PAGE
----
There is another pandemic in many parts of the world, fueled by variants

The nightmare returns.

In Indonesia, gravediggers work late into the night because oxygen and vaccines are scarce. In Europe, countries are slamming their doors again, with quarantines and travel bans. In Bangladesh, urban textile workers fleeing an impending lockdown are almost certain to sow another spike in coronavirus in their impoverished home villages.

And in countries like South Korea and Israel, which appear to have largely defeated the virus, new disease clusters have proliferated. Chinese health authorities announced on Monday that they would build a huge quarantine center with up to 5,000 rooms for international travelers. Australia has ordered millions to stay at home.

A year and a half since it began racing around the globe at exponential efficiency, the pandemic is picking up again in much of the world, mainly driven by the new variants, particularly the highly contagious Delta variant, which was first identified in India. From Africa to Asia, countries are suffering from record numbers and deaths from Covid-19, even if wealthier nations with high vaccination rates have slacked off their vigilance, foregoing mask requirements and enjoying life on the road to normal.

Scientists believe the Delta variant may be twice as transmissible as the original coronavirus, and its potential to infect some partially vaccinated people has alarmed health officials. Unvaccinated populations, whether in India or Indiana, can serve as incubators for new variants that could evolve in surprising and dangerous ways, with Delta leading to what Indian researchers call Delta Plus. There are also the Gamma and Lambda variants.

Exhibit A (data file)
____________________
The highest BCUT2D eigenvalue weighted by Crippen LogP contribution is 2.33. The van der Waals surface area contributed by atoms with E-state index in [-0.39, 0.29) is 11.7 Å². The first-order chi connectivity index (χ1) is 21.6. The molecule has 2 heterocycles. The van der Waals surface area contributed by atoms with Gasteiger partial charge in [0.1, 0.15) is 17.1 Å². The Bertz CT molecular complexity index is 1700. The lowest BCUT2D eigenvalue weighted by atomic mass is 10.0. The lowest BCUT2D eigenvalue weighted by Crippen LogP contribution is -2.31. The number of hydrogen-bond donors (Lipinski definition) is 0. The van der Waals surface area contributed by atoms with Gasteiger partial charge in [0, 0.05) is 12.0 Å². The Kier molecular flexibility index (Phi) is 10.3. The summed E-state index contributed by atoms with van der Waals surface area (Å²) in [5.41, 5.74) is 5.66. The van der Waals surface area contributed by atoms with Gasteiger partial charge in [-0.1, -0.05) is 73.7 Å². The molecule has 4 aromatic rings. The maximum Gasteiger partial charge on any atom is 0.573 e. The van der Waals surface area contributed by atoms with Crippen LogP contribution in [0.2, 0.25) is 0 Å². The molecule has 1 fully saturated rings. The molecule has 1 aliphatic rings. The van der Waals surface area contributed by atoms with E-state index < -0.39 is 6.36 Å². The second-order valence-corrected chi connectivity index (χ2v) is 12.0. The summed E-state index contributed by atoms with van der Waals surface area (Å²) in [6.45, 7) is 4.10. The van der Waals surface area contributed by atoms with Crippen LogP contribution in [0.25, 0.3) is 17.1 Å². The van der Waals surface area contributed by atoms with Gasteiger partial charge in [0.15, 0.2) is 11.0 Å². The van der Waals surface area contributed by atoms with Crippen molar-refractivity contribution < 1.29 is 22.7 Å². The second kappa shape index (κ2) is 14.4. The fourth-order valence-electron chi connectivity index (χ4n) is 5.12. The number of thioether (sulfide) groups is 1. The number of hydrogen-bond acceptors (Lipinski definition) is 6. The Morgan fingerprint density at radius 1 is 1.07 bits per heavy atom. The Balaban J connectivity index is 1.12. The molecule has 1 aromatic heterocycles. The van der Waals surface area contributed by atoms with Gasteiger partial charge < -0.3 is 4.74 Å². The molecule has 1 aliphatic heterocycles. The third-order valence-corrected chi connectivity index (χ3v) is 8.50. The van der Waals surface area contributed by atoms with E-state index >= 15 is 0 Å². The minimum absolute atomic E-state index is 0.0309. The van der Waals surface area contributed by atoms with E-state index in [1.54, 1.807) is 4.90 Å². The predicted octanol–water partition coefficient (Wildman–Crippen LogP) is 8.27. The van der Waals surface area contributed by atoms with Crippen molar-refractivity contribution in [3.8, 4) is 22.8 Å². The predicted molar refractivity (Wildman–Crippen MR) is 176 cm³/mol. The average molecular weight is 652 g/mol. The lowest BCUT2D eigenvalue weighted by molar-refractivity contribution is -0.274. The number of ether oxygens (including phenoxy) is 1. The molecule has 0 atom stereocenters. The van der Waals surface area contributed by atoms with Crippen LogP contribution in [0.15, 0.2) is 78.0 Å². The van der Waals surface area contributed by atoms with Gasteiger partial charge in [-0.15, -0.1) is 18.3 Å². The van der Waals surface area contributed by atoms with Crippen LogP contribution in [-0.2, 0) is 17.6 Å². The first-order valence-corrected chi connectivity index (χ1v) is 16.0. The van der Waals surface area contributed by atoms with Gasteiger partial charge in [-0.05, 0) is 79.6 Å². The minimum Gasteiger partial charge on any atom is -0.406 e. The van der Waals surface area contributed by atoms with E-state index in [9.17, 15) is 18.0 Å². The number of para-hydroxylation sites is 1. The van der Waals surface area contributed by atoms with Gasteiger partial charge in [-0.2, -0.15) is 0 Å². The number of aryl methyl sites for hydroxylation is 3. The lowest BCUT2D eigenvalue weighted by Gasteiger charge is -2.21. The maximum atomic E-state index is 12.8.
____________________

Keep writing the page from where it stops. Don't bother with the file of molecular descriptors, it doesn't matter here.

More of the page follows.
“We are in a race against the spread of the virus variants,” said Prof. Kim Woo-joo, an infectious disease specialist at Korea University’s Guro Hospital in Seoul.

The political debates from Malaysia to the Seychelles – whether to introduce bans and mask requirements – reverberate in countries with far more resources, including plenty of vaccines. On Monday, health officials in Los Angeles County, where Delta variant infections are on the rise, urged residents, even immunized ones, to wear masks indoors. (However, many scientists say that masks are not required in areas where the virus is not spread.)

But while the new images from Nepal or Kenya of overcrowded intensive care units and dying doctors in the West are shaking up terrible memories, it is not clear whether they also provide a glimpse into the future.

Most existing vaccines appear to be effective against the Delta variant, and initial research suggests that those who are infected are likely to develop mild or asymptomatic cases. But even in the richest countries – with the exception of a handful of low-population nations – fewer than half of the people are fully vaccinated. Experts say that as new variants spread, significantly higher vaccination rates and more precautionary measures are needed to tame the pandemic.

The smoke that rises again from crematoriums in less affluent countries has highlighted the gap between the haves and the haves of the world. Large inequalities in economic development, health systems and – despite the promises of world leaders – access to vaccines have made the recent surge much bigger and deadlier.

“Developed countries have used up the available resources because they have the resources and want to protect their people first,” said Dono Widiatmoko, a lecturer in health and social affairs at the University of Derby and a member of the Indonesian Public Health Association. “That is natural, but from a human rights perspective, every life has the same value.”

And as public health officials keep repeating and the pandemic proves time and time again, no part of the world is safe as long as a region is affected.